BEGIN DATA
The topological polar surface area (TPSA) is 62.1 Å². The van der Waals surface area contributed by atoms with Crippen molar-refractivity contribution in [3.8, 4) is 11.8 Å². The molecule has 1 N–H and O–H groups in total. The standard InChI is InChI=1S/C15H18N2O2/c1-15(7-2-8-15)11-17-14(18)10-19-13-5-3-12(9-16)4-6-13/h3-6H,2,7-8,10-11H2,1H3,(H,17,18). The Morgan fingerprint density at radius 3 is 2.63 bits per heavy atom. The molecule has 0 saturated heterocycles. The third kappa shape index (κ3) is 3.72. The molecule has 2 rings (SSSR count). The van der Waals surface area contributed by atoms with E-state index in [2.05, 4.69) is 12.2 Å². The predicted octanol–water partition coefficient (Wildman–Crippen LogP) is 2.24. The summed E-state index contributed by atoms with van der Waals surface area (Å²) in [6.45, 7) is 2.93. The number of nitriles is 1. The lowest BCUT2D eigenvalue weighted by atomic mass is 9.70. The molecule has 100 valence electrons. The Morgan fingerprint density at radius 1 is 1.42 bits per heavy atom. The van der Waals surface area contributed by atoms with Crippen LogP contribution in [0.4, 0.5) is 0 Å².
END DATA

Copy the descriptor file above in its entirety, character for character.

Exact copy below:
The topological polar surface area (TPSA) is 62.1 Å². The van der Waals surface area contributed by atoms with Crippen molar-refractivity contribution in [3.8, 4) is 11.8 Å². The molecule has 1 N–H and O–H groups in total. The standard InChI is InChI=1S/C15H18N2O2/c1-15(7-2-8-15)11-17-14(18)10-19-13-5-3-12(9-16)4-6-13/h3-6H,2,7-8,10-11H2,1H3,(H,17,18). The Morgan fingerprint density at radius 3 is 2.63 bits per heavy atom. The molecule has 0 saturated heterocycles. The third kappa shape index (κ3) is 3.72. The molecule has 2 rings (SSSR count). The van der Waals surface area contributed by atoms with E-state index in [2.05, 4.69) is 12.2 Å². The predicted octanol–water partition coefficient (Wildman–Crippen LogP) is 2.24. The summed E-state index contributed by atoms with van der Waals surface area (Å²) in [6.45, 7) is 2.93. The number of nitriles is 1. The lowest BCUT2D eigenvalue weighted by atomic mass is 9.70. The molecule has 100 valence electrons. The Morgan fingerprint density at radius 1 is 1.42 bits per heavy atom. The van der Waals surface area contributed by atoms with Crippen LogP contribution in [0.4, 0.5) is 0 Å².